Right now, I'm finishing up a portfolio for work, one I've been avoiding for 2 months yet really would only take about 40 minutes to do if I'd just focus. But like the girls in last night's band, I just won't.
Later, I'm plan-less. Maybe sit and watch a movie at home. Maybe take Smelly Ellie for a walk if it gets brighter out. Maybe go get some fried chicken from Hot Sauce Williams and get fatter. Maybe check out this Georgian (as in Tbilisi, not Atlanta) film at the Cleveland Museum of Art.
Or maybe I'll be an adult and show up at the Northeast Ohio Chapter of Former Students of Texas A&M University and attend the Muster ceremony.
A&M, where I went to grad school, is a really interesting place. I mean that euphemistically and objectively. It started as a military school, a really good one, but eventually turned in to a full-fledged major research university. Now it is one of the largest in the country, as well as one of the most energetic in terms of ground-breaking scientific research. I was lucky to go there, even if it was a semi-formal requirement to say "Howdy" to everyone you passed on the sidewalk. (Swear to god this is true.)
Anyway, every year A&M holds a ceremony called "Muster." I'm guessing this is a holdover military tradition, and while its solemnity always made me decide not to attend when I lived there, it is a good thing for a school to due. Basically, they use it as a formal opportunity to acknowledge all of the current and former students that passed away in the past calendar year.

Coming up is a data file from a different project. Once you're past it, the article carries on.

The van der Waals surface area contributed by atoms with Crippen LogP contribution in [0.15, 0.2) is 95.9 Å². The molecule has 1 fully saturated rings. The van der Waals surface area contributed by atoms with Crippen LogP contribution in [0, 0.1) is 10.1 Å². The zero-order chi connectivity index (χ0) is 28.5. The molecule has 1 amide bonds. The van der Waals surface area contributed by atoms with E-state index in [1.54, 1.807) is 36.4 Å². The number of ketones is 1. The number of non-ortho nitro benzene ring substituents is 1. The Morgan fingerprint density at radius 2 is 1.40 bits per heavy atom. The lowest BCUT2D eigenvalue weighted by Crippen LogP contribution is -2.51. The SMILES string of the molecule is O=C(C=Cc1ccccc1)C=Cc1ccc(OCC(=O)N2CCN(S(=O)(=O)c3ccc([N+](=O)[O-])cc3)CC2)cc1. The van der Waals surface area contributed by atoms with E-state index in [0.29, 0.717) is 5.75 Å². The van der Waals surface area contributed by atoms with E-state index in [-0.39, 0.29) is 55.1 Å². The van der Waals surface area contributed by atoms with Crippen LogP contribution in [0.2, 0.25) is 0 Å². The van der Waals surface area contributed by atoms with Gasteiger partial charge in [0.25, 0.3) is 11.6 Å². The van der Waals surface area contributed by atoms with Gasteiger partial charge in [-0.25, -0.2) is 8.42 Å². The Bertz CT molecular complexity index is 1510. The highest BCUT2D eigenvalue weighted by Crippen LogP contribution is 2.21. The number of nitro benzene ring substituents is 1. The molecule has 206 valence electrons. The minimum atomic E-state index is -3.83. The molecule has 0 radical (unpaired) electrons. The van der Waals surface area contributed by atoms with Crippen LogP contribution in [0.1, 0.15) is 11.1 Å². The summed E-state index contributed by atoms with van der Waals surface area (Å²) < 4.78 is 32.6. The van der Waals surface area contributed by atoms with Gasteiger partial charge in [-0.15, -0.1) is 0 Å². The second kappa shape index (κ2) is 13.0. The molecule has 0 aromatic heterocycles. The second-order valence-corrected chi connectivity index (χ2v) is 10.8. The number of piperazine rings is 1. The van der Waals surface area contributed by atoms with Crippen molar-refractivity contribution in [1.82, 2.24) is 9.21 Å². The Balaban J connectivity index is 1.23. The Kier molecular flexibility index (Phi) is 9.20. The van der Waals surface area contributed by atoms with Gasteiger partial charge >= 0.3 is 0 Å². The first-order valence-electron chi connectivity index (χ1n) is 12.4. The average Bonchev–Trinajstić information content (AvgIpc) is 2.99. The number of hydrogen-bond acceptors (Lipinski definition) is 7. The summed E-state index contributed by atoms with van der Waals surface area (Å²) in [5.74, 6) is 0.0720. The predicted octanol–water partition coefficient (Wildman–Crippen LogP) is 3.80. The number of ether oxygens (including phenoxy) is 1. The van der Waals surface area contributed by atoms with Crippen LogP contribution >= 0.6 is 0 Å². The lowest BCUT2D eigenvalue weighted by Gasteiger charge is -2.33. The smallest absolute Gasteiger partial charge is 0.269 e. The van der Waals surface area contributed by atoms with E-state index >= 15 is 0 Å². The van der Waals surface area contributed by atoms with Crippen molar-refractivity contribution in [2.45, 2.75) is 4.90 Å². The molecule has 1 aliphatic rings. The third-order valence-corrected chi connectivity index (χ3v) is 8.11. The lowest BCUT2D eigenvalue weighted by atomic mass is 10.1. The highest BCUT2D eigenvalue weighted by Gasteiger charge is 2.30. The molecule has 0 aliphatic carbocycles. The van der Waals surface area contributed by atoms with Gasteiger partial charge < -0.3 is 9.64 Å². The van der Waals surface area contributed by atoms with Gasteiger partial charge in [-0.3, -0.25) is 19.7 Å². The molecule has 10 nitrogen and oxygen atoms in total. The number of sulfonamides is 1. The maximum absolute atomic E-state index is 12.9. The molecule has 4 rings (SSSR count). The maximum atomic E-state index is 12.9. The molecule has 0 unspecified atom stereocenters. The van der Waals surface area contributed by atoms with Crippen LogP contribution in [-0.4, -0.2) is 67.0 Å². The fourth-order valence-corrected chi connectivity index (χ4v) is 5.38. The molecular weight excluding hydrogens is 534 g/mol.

Given the sheer size of A&M's alumni group, its national distribution, its relative rabidity in terms of lingering school spirit, and the fact that many former students are shockingly successful, there are musters held the same day throughout the country (and in most major cities across the world). And this includes Cleveland.
When I was down in Aggieland, I was never a big booster. I mean, I cheered for the teams, but mostly from a bar stool. I railed against the bigotry one could find really easily on campus if you looked with half an eye open, but I never celebrated the good stuff. Moving up here, I miss the big campus environment, the energy you find in large student populations and dynamic research faculty. But mostly I miss knowing tons of people. Maybe meeting these folks would be a good thing. After all, within a half-hour or so of getting on their list-serv, I received personal emails from about 5 people welcoming me to Clevo and offering any help with anything I might need. Couldn't hurt to have more people like that in your life, right?
So here I sit, trying to decide if I want to jump in the shower, but on a jacket, and head over to network. Ugh.
Tune in tomorrow, I guess, to see which option I go with.
3 years ago